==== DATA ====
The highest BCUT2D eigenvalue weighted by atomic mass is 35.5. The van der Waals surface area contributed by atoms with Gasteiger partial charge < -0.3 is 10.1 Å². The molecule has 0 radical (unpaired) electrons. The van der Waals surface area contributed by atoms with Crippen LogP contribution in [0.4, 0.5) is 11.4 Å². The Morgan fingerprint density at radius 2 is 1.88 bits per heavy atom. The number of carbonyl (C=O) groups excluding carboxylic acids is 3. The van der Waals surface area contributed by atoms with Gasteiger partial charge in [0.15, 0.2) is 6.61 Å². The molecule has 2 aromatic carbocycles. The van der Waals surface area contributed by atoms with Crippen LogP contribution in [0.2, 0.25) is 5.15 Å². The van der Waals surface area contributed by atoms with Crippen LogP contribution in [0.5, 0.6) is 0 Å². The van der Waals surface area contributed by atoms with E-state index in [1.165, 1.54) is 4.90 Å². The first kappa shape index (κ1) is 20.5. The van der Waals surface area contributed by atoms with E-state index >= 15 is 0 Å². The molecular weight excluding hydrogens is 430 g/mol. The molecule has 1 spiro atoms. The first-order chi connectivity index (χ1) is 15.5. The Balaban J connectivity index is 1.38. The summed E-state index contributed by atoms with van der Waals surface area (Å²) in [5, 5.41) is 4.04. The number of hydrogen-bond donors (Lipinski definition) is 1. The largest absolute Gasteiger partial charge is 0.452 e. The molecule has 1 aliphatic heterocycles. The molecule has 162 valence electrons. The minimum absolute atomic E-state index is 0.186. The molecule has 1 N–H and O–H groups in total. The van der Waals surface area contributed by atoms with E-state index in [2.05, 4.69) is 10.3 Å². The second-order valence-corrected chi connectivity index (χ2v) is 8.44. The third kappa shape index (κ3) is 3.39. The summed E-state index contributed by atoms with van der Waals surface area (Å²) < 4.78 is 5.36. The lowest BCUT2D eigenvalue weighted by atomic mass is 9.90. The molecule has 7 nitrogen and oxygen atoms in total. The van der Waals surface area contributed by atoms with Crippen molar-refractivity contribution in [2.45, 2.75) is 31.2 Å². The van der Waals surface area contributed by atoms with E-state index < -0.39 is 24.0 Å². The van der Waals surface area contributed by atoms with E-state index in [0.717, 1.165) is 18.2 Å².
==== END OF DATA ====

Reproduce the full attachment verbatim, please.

The highest BCUT2D eigenvalue weighted by atomic mass is 35.5. The van der Waals surface area contributed by atoms with Gasteiger partial charge < -0.3 is 10.1 Å². The molecule has 0 radical (unpaired) electrons. The van der Waals surface area contributed by atoms with Crippen LogP contribution in [0.4, 0.5) is 11.4 Å². The Morgan fingerprint density at radius 2 is 1.88 bits per heavy atom. The number of carbonyl (C=O) groups excluding carboxylic acids is 3. The van der Waals surface area contributed by atoms with Gasteiger partial charge in [0.15, 0.2) is 6.61 Å². The molecule has 2 aromatic carbocycles. The van der Waals surface area contributed by atoms with Crippen LogP contribution in [0.2, 0.25) is 5.15 Å². The van der Waals surface area contributed by atoms with Crippen LogP contribution in [0.5, 0.6) is 0 Å². The van der Waals surface area contributed by atoms with E-state index in [1.165, 1.54) is 4.90 Å². The first kappa shape index (κ1) is 20.5. The van der Waals surface area contributed by atoms with E-state index >= 15 is 0 Å². The molecular weight excluding hydrogens is 430 g/mol. The molecule has 1 spiro atoms. The first-order chi connectivity index (χ1) is 15.5. The Balaban J connectivity index is 1.38. The summed E-state index contributed by atoms with van der Waals surface area (Å²) in [5, 5.41) is 4.04. The number of hydrogen-bond donors (Lipinski definition) is 1. The largest absolute Gasteiger partial charge is 0.452 e. The molecule has 1 aliphatic heterocycles. The molecule has 162 valence electrons. The minimum absolute atomic E-state index is 0.186. The molecule has 1 N–H and O–H groups in total. The van der Waals surface area contributed by atoms with E-state index in [2.05, 4.69) is 10.3 Å². The second-order valence-corrected chi connectivity index (χ2v) is 8.44. The third kappa shape index (κ3) is 3.39. The summed E-state index contributed by atoms with van der Waals surface area (Å²) < 4.78 is 5.36. The lowest BCUT2D eigenvalue weighted by atomic mass is 9.90. The molecule has 7 nitrogen and oxygen atoms in total. The van der Waals surface area contributed by atoms with Crippen molar-refractivity contribution in [2.45, 2.75) is 31.2 Å². The van der Waals surface area contributed by atoms with E-state index < -0.39 is 24.0 Å². The van der Waals surface area contributed by atoms with E-state index in [0.717, 1.165) is 18.2 Å².